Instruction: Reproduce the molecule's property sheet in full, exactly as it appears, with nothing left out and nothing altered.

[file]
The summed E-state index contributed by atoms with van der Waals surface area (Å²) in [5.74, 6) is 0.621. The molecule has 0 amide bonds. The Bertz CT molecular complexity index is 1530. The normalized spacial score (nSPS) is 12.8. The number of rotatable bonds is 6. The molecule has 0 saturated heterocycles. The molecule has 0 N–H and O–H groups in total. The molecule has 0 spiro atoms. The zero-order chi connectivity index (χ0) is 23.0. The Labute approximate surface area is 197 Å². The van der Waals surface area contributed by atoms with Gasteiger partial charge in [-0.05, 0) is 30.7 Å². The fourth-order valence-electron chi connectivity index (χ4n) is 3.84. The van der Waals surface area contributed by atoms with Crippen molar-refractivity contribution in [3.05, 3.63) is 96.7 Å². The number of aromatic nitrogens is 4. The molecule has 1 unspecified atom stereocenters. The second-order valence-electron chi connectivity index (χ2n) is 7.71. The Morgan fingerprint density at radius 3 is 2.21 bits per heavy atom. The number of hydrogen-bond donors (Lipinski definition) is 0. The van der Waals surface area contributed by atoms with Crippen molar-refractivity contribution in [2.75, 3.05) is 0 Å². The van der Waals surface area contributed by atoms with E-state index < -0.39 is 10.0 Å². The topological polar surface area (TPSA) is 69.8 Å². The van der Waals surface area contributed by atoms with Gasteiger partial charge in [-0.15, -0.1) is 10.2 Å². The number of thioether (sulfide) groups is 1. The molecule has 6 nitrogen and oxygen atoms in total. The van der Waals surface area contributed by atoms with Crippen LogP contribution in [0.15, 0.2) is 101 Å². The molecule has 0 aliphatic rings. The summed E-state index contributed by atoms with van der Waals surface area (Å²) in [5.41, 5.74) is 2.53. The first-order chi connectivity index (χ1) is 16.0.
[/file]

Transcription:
The summed E-state index contributed by atoms with van der Waals surface area (Å²) in [5.74, 6) is 0.621. The molecule has 0 amide bonds. The Bertz CT molecular complexity index is 1530. The normalized spacial score (nSPS) is 12.8. The number of rotatable bonds is 6. The molecule has 0 saturated heterocycles. The molecule has 0 N–H and O–H groups in total. The molecule has 0 spiro atoms. The zero-order chi connectivity index (χ0) is 23.0. The Labute approximate surface area is 197 Å². The van der Waals surface area contributed by atoms with Gasteiger partial charge in [-0.05, 0) is 30.7 Å². The fourth-order valence-electron chi connectivity index (χ4n) is 3.84. The van der Waals surface area contributed by atoms with Crippen molar-refractivity contribution in [3.05, 3.63) is 96.7 Å². The number of aromatic nitrogens is 4. The molecule has 1 unspecified atom stereocenters. The second-order valence-electron chi connectivity index (χ2n) is 7.71. The Morgan fingerprint density at radius 3 is 2.21 bits per heavy atom. The number of hydrogen-bond donors (Lipinski definition) is 0. The van der Waals surface area contributed by atoms with Crippen molar-refractivity contribution in [2.75, 3.05) is 0 Å². The van der Waals surface area contributed by atoms with E-state index < -0.39 is 10.0 Å². The topological polar surface area (TPSA) is 69.8 Å². The van der Waals surface area contributed by atoms with Gasteiger partial charge in [-0.15, -0.1) is 10.2 Å². The number of thioether (sulfide) groups is 1. The molecule has 6 nitrogen and oxygen atoms in total. The van der Waals surface area contributed by atoms with Crippen LogP contribution in [0.15, 0.2) is 101 Å². The molecule has 0 aliphatic rings. The summed E-state index contributed by atoms with van der Waals surface area (Å²) in [5.41, 5.74) is 2.53. The first-order chi connectivity index (χ1) is 16.0.